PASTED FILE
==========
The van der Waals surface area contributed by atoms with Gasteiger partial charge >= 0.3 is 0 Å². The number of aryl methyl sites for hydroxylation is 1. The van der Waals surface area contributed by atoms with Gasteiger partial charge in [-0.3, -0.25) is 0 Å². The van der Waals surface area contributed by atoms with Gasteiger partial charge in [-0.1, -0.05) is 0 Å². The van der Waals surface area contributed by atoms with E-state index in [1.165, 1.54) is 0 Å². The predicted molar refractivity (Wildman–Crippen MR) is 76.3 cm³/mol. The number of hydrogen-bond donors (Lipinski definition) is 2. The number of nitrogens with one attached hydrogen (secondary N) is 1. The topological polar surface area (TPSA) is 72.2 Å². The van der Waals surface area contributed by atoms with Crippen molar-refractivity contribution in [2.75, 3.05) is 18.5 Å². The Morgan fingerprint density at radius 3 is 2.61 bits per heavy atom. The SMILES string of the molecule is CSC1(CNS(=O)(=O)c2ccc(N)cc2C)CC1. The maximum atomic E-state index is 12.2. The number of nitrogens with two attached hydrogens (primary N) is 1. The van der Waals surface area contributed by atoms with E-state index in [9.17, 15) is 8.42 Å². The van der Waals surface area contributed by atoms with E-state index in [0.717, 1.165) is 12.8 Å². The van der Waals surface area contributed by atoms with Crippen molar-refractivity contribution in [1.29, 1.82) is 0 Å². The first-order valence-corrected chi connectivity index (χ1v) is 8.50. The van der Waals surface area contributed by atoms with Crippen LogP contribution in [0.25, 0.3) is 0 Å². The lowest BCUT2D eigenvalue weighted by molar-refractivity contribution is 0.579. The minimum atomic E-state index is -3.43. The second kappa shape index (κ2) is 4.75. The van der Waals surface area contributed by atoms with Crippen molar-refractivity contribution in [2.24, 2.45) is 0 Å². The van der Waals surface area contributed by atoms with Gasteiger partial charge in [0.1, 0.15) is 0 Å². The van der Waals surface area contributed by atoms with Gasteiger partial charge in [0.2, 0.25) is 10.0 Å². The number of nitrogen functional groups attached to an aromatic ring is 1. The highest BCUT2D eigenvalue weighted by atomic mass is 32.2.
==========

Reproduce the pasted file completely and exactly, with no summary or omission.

The van der Waals surface area contributed by atoms with Gasteiger partial charge >= 0.3 is 0 Å². The number of aryl methyl sites for hydroxylation is 1. The van der Waals surface area contributed by atoms with Gasteiger partial charge in [-0.3, -0.25) is 0 Å². The van der Waals surface area contributed by atoms with Gasteiger partial charge in [-0.1, -0.05) is 0 Å². The van der Waals surface area contributed by atoms with E-state index in [1.165, 1.54) is 0 Å². The predicted molar refractivity (Wildman–Crippen MR) is 76.3 cm³/mol. The number of hydrogen-bond donors (Lipinski definition) is 2. The number of nitrogens with one attached hydrogen (secondary N) is 1. The topological polar surface area (TPSA) is 72.2 Å². The van der Waals surface area contributed by atoms with Crippen molar-refractivity contribution in [2.75, 3.05) is 18.5 Å². The Morgan fingerprint density at radius 3 is 2.61 bits per heavy atom. The SMILES string of the molecule is CSC1(CNS(=O)(=O)c2ccc(N)cc2C)CC1. The maximum atomic E-state index is 12.2. The number of nitrogens with two attached hydrogens (primary N) is 1. The van der Waals surface area contributed by atoms with E-state index in [9.17, 15) is 8.42 Å². The van der Waals surface area contributed by atoms with E-state index in [0.717, 1.165) is 12.8 Å². The van der Waals surface area contributed by atoms with Crippen molar-refractivity contribution in [1.29, 1.82) is 0 Å². The first-order valence-corrected chi connectivity index (χ1v) is 8.50. The van der Waals surface area contributed by atoms with Crippen LogP contribution in [0.25, 0.3) is 0 Å². The lowest BCUT2D eigenvalue weighted by molar-refractivity contribution is 0.579. The minimum atomic E-state index is -3.43. The second kappa shape index (κ2) is 4.75. The van der Waals surface area contributed by atoms with Crippen molar-refractivity contribution in [2.24, 2.45) is 0 Å². The van der Waals surface area contributed by atoms with Gasteiger partial charge in [0.1, 0.15) is 0 Å². The van der Waals surface area contributed by atoms with Gasteiger partial charge in [0.2, 0.25) is 10.0 Å². The number of nitrogen functional groups attached to an aromatic ring is 1. The highest BCUT2D eigenvalue weighted by atomic mass is 32.2.